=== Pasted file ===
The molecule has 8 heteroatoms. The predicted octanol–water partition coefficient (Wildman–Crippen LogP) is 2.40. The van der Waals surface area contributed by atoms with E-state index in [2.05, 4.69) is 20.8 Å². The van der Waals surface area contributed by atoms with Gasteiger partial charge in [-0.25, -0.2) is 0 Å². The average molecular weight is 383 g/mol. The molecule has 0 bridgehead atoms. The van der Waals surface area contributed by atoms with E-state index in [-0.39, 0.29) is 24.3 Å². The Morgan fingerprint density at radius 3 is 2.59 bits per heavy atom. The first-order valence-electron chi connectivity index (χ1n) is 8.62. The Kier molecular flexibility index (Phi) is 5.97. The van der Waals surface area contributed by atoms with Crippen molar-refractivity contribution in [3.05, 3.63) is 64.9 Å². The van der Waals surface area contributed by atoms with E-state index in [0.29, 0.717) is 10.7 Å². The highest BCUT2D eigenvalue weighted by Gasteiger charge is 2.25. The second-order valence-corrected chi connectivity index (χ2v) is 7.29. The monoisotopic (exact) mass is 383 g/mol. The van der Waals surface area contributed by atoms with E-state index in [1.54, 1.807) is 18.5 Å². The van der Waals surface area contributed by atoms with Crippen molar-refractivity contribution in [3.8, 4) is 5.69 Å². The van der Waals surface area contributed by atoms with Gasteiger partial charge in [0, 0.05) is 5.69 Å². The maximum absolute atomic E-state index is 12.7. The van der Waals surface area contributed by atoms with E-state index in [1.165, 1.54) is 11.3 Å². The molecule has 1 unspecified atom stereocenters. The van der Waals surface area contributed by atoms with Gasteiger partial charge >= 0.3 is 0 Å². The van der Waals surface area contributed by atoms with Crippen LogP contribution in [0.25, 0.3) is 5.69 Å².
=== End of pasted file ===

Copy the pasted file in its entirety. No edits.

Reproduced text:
The molecule has 8 heteroatoms. The predicted octanol–water partition coefficient (Wildman–Crippen LogP) is 2.40. The van der Waals surface area contributed by atoms with E-state index in [2.05, 4.69) is 20.8 Å². The van der Waals surface area contributed by atoms with Gasteiger partial charge in [-0.25, -0.2) is 0 Å². The average molecular weight is 383 g/mol. The molecule has 0 bridgehead atoms. The van der Waals surface area contributed by atoms with E-state index in [-0.39, 0.29) is 24.3 Å². The Morgan fingerprint density at radius 3 is 2.59 bits per heavy atom. The first-order valence-electron chi connectivity index (χ1n) is 8.62. The Kier molecular flexibility index (Phi) is 5.97. The van der Waals surface area contributed by atoms with Crippen molar-refractivity contribution in [3.05, 3.63) is 64.9 Å². The van der Waals surface area contributed by atoms with E-state index in [0.29, 0.717) is 10.7 Å². The highest BCUT2D eigenvalue weighted by Gasteiger charge is 2.25. The second-order valence-corrected chi connectivity index (χ2v) is 7.29. The monoisotopic (exact) mass is 383 g/mol. The van der Waals surface area contributed by atoms with E-state index in [1.54, 1.807) is 18.5 Å². The van der Waals surface area contributed by atoms with Crippen molar-refractivity contribution in [3.8, 4) is 5.69 Å². The van der Waals surface area contributed by atoms with Gasteiger partial charge in [0, 0.05) is 5.69 Å². The maximum absolute atomic E-state index is 12.7. The van der Waals surface area contributed by atoms with E-state index in [1.165, 1.54) is 11.3 Å². The molecule has 1 unspecified atom stereocenters. The van der Waals surface area contributed by atoms with Gasteiger partial charge >= 0.3 is 0 Å². The van der Waals surface area contributed by atoms with Crippen LogP contribution in [0.25, 0.3) is 5.69 Å².